Sign Masked With Contact Paper

I know there have been mixed results with contact paper as masking. It did work for me so I thought I would explain my process. Hope it helps others.

Seems many RV campers have welcome signs on their sites so I decided to make one. The size is about 14" x 21" X 1". Sanded smooth and then wiped on 3 coats of sanding sealer (shellac). Lightly sanded and one more coat which yielded a fairly smooth surface and a slight gloss. Then covered it with Oramask smoothing out almost all the small bubbles.

The first attempt was a total fail! Used a 1/4" downcut bit to hog out the 1/8" recess for the textured background and it badly ripped the edges of the masking and chipped some of the smaller corners. Set it aside to plane down for another project. Repeated the above prep on a new piece but this time I used typical inexpensive shelf/contact paper as the masking. Figured it couldn’t be any worse than my first attempt.

But I did cut it differently. I decided to first run a profile cut around all the text and objects using a 1/16" downcut. To my surprise, it cut perfectly clean. NO jagged edges of the masking or chips. Then I moved to the 1/4" bit for the actual rough out. That was followed by a ball nose for the background texture and again the 1/16" to clean up the details.

I then hit the cut edges with a heavy coat of sealer and then not too carefully painted the black background with latex paint. Once dry, I peeled off all the contact paper and found ZERO bleed. Great! I then did 3 coats of satin spar varnish (2 brushed and the final sprayed).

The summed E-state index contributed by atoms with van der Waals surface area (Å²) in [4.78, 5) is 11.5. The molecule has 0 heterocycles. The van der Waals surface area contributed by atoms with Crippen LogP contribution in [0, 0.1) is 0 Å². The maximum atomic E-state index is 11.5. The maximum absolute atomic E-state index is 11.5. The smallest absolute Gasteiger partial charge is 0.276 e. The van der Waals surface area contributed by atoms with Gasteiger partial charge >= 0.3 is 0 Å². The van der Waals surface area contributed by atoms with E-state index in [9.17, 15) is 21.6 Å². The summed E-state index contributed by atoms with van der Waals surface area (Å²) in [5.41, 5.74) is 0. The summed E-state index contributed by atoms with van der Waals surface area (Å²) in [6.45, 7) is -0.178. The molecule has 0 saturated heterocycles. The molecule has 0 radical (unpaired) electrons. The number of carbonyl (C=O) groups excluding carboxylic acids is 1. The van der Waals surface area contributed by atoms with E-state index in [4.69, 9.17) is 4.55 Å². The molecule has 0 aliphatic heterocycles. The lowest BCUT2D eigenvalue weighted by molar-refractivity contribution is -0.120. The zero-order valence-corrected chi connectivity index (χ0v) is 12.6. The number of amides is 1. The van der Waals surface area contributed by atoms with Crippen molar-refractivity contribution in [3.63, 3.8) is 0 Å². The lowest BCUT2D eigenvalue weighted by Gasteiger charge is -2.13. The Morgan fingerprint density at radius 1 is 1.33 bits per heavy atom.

Have to say I was very pleased with how well the contact paper worked. But I am sure the profile outline cut with the small bit made the most difference.

BTW - This was made from salvaged wood. The local power company replaced a bunch of big poles and cross beams from a cross-country section of high voltage lines. They were just scrapping them out. The beams were 7" x 5" and 10’ to 12’ long. Best I can tell they are douglas fir and I hauled 8 of them home. Heavily weathered on the outside but the inside they were straight tight grained and totally knot free - beautiful wood.


Very well done!

I like the suggestion to run a trace of the design with a small bit first. I will be incorporating this into my own work!

Looks great! How do you achieve the background like that?

Vectric’s V-Carve and Aspire have a “Texture Toolpath” feature that makes developing this kind of background both quick and easy. I wanted a fairly fine texturing so I used an 1/8" ball nose bit with closely spaced elements. Worked great but took a little over 2 hrs to cut. Using a 1/4" ball nose and making it a little courser could have cut the time in half and still looked good.

Beautiful job